2016 Conference


The Circular Economy to Food Security

29-30 August 2016, Canberra

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Our 2016 Event

The Crawford Fund’s annual conference holds a key place in the development and food security calendar in Australia. For more than two decades we have successfully brought into focus an issue worthy of global and Australian attention. This year was no exception. Titled ‘Waste Not, Want Not: The Circular Economy to Food Security’, our 2016 conference was held in Canberra on 29 and 30 August and focused on food loss and waste issues along the supply chain—in production, in getting product to market, and in the management and reuse of waste, with a special presentation on the role of supermarkets. An overview of the conference, provided by our Chief Executive Dr Denis Blight, can be viewed here, and our full 2016 conference proceedings are now available.

Our Conference was held just as as a number of international and Australian efforts and innovations get underway within both the public and private sectors in research, policy and on-the-ground action. conference audienceThis provided an ideal time to delve deeper into the way ahead around food loss and waste for improved food security, rather than going over the extensive global discussions to date. By attracting the world’s best speakers, providing extended question and answer sessions and opportunities for informal networking, the Fund’s annual conferences enabled participants to contribute and to place food security issues into a context relevant to their lives and work. And being the key event around food security, the networking opportunities were  highly appreciated.

Our conference this year included the Sir John Crawford memorial address at our popular networking dinner on 29 August.

Special Lunch-Time Discussion

Delegates who registered early had the opportunity to sign up for an additional opportunity to engage with some of our speakers. While we had our normal extended lunch session, which is a popular broader networking opportunity, this year we also offered a limited number of delegates an opportunity to interact with speakers in more intimate discussion and Q&A. These delegates were able to interact with some speakers in the nearby South Courtyard.

Conference Scholars Program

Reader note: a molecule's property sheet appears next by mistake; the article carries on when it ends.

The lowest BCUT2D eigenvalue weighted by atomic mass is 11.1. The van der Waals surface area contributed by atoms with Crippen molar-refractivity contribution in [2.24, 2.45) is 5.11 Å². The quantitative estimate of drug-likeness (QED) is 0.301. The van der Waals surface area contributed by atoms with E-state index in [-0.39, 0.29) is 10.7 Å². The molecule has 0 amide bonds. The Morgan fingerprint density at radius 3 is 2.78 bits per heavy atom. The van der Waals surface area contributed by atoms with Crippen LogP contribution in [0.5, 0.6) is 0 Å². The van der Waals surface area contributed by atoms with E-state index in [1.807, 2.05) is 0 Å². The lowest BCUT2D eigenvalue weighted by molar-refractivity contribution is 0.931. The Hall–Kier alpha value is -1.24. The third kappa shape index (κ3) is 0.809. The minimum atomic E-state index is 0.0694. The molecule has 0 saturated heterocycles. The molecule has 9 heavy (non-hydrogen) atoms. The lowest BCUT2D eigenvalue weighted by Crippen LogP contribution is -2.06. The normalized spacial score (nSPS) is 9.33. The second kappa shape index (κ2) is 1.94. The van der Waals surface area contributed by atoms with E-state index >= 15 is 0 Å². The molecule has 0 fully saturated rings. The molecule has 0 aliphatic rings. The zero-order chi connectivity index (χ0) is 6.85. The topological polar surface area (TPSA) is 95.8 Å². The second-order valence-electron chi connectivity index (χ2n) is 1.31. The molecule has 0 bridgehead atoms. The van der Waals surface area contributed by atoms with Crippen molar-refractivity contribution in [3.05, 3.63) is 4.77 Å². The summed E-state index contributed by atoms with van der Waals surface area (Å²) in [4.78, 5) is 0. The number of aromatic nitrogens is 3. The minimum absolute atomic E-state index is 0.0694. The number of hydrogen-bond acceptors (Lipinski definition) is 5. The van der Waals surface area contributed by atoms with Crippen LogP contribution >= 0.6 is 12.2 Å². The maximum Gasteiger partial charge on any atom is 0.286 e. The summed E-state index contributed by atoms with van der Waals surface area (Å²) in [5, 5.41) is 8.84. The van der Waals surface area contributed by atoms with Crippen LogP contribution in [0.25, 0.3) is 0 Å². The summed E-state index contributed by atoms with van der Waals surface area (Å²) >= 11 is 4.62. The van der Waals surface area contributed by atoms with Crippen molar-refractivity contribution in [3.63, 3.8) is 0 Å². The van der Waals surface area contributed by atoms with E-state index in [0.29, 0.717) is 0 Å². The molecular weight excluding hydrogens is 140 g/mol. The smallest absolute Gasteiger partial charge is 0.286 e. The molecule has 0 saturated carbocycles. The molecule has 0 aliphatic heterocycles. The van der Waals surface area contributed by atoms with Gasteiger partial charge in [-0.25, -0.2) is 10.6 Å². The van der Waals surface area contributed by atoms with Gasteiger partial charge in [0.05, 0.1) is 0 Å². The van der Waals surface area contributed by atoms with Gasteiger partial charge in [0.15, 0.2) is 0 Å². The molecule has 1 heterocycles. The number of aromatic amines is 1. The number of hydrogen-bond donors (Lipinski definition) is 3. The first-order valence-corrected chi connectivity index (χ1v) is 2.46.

We continued our successful Conference Scholars Program to encourage young people in their study, volunteering or careers in international agricultural research. Conference delegates helped  us in these endeavours and some donated to the scholars program when they were prompted in the registration process.

2015 NT Committee sponsored scholar Megan Williams, with The Hon Margaret Reid AO
2015 NT Committee sponsored scholar Johanna Nielsen, with The Hon Margaret Reid AO

Or you may like to consider nominating and supporting a young person for a scholarship that will include travel, accommodation and conference attendance, mentoring throughout the event and also a day’s worth of special activities and engagement before and after the conference. The cost for a scholarship is $2000 and you can contact Cathy Reade for further information or call Cathy on 0413 575 934. We have had tremendous feedback on the benefit to those attending our event in having young people involved so hope many who attend the conference will also support our efforts so we can grow our alumni of early career attendees.

Conference Structure

Following our opening by our Chair, the Hon John Kerin AM, our Program included:

  • keynotes from eminent international public and private sector speakers
  • targeted overview presentations on the current state of play and innovative policy and development project options around: on-farm losses; postharvest, packaging, transport and processing of food; and the management and re-use of waste
  • a set of particularly innovative examples of work that have not previously been given the attention they deserve. These case studies will be short, rapid-fire presentations by leading Australian and international researchers across industries, global regions and along the food chain
  • as a special case, given their growing significance in Australia and the developing world, a presentation on what efforts supermarkets can make to reduce food waste.